/// <typeparam name="T"></typeparam>
public class LoggingSearcher<T> : ISearcher<T>
{
    #region Fields
    ISearcher<T> _wrappedSearcher;
    IQueryLogger _logger;
    #endregion

    #region Properties
    public const string SearcherDependency  = "LoggingSearcher_WrappedSearcher";
    #endregion

    #region Constructor
    /// <summary>
    /// Constructor.
    /// </summary>
    /// <param name="wrappedSearcher">The underlying searcher.</param>
    /// <param name="logger">The logger, or null if logging is not desired.</param>
    public LoggingSearcher(
        [Dependency(SearcherDependency)] ISearcher<T> wrappedSearcher, 
        IQueryLogger logger)
    {
        Contract.Requires(wrappedSearcher != null);

        _wrappedSearcher = wrappedSearcher;
        _logger = logger;
    }
    #endregion

    #region ISearcher<T> Implementation
    /// <summary>
    /// Search the repository and return the matches.
    /// </summary>
    /// <param name="criteria">The criteria for the search.
    /// Null means to return all records.</param>
    /// <returns>An IEnumerable of matching objects.</returns>
    IEnumerable<T> ISearcher<T>.Search(ISearchCriteria<T> criteria)
    {
        if (_logger != null)
            _logger.Log(WindowsIdentity.GetCurrent().User, criteria.FriendlyString);
        return _wrappedSearcher.Search(criteria);
    }
    #endregion
}

 

 

ISearcher

 

/// <summary>
/// Describes a class that can search through a repository of objects of type T.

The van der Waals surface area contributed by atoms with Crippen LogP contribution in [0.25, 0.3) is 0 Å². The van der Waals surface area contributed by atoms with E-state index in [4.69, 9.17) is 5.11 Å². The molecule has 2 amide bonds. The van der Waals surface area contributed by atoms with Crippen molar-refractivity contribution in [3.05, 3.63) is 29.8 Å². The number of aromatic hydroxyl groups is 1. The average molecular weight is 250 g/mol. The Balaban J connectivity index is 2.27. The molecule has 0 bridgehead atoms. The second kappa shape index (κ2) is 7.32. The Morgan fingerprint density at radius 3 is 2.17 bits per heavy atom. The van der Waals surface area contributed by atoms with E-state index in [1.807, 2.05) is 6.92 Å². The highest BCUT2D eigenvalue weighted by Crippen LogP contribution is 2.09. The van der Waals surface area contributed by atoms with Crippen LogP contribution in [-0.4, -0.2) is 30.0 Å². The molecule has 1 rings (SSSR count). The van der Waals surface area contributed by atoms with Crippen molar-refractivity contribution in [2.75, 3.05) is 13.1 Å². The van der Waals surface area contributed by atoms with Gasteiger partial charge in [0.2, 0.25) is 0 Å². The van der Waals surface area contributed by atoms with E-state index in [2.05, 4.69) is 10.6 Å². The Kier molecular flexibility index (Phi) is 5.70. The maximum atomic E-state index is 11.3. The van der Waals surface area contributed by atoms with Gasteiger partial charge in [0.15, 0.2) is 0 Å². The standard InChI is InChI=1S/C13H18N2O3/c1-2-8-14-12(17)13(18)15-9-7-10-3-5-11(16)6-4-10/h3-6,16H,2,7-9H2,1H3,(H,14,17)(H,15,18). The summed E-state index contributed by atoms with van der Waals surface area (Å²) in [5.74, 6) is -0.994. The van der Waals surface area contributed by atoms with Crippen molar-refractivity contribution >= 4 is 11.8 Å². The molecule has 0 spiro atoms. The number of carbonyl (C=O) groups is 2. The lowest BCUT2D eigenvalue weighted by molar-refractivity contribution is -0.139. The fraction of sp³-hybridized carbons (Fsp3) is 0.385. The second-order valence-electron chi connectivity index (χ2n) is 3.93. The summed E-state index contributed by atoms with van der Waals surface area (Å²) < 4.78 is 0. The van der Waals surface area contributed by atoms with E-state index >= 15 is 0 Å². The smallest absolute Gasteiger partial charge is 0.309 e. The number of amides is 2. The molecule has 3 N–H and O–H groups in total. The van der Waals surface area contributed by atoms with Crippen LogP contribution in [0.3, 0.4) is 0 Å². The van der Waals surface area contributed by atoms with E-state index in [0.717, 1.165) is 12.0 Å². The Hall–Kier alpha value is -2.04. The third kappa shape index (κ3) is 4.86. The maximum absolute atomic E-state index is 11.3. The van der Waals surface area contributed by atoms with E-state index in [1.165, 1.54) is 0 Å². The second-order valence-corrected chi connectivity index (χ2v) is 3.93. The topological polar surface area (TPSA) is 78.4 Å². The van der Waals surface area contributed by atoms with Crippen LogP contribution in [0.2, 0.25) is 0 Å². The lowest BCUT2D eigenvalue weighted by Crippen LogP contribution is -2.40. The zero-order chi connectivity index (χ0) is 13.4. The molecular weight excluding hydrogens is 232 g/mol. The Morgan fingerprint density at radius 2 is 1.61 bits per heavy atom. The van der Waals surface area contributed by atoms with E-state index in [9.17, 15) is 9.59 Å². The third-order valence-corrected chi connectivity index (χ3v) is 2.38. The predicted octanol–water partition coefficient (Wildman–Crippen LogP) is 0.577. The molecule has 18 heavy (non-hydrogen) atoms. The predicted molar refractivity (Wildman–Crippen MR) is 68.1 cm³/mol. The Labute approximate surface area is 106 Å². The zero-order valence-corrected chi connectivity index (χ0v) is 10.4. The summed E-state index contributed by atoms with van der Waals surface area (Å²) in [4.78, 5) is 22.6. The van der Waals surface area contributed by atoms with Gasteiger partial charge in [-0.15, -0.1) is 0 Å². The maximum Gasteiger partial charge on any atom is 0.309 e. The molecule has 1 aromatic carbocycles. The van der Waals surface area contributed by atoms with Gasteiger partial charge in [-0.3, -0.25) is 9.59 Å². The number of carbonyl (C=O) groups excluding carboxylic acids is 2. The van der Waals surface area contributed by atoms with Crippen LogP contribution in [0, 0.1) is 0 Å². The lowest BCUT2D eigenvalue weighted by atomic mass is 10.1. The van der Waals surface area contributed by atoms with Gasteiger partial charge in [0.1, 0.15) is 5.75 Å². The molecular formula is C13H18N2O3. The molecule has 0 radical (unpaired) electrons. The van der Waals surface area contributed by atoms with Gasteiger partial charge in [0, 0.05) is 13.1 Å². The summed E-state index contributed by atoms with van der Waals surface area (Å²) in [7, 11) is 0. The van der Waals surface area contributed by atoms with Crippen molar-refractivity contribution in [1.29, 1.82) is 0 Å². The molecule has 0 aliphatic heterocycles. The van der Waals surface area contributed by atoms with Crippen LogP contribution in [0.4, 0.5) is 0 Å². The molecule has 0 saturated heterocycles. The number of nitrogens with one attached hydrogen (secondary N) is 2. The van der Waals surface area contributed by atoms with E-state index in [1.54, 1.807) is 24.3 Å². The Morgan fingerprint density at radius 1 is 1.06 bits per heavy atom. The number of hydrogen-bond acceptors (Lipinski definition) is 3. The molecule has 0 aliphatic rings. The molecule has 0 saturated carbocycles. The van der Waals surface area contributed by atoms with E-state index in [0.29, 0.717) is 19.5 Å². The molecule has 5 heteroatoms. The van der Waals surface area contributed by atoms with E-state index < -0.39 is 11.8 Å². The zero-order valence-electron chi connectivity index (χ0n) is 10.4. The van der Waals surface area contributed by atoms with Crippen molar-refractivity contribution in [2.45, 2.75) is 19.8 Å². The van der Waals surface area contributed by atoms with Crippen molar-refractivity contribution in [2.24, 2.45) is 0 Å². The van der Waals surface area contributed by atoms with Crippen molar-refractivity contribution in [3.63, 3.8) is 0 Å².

/// </summary>
public interface ISearcher<T>
{
    /// <summary>
    /// Search the repository and return the matches.
    /// </summary>
    /// <param name="criteria">The criteria for the search.
    /// Null means to return all records.</param>
    /// <returns>An IEnumerable of matching objects.</returns>
    IEnumerable<T> Search(ISearchCriteria<T> criteria);
}

 

 

IQueryLogger

 

/// <summary>
/// Interface for classes that can log queries.
/// </summary>
public interface IQueryLogger 
{
    /// <summary>
    /// Log a query with the given criteria by the given user.
    /// Use the current UTC time.
    /// </summary>
    /// <param name="sid">The user's SID.</param>
    /// <param name="criteria">The criteria that are being logged.</param>
    void Log(SecurityIdentifier sid, string criteria);
}

 

 

QueryLogger

 

/// <summary>
/// Logs search criteria (in string form) to an
/// EntityFramework database.
/// </summary>
public sealed class QueryLogger : IQueryLogger
{
    /// <summary>
    /// Log a query with the given criteria by the given user.
    /// Use the current UTC time.
    /// </summary>
    /// <param name="sid">The user's SID.</param>
    /// <param name="criteria">The criteria that are being logged.</param>
    public void Log(SecurityIdentifier sid, string criteria)
    {
        using (var entities = new SolidDemoEntities())
        {
            entities.QueryLogs.Add(new QueryLog()
                {
                    Criteria = criteria,
                    Sid = sid.ToString(),
                    TimeUtc = DateTime.UtcNow
                });
            entities.SaveChanges();
        }
    }
}

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About the Author

Larry Spencer

Larry Spencer develops software with the Microsoft .NET Framework for ScerIS, a document-management company in Sudbury, MA.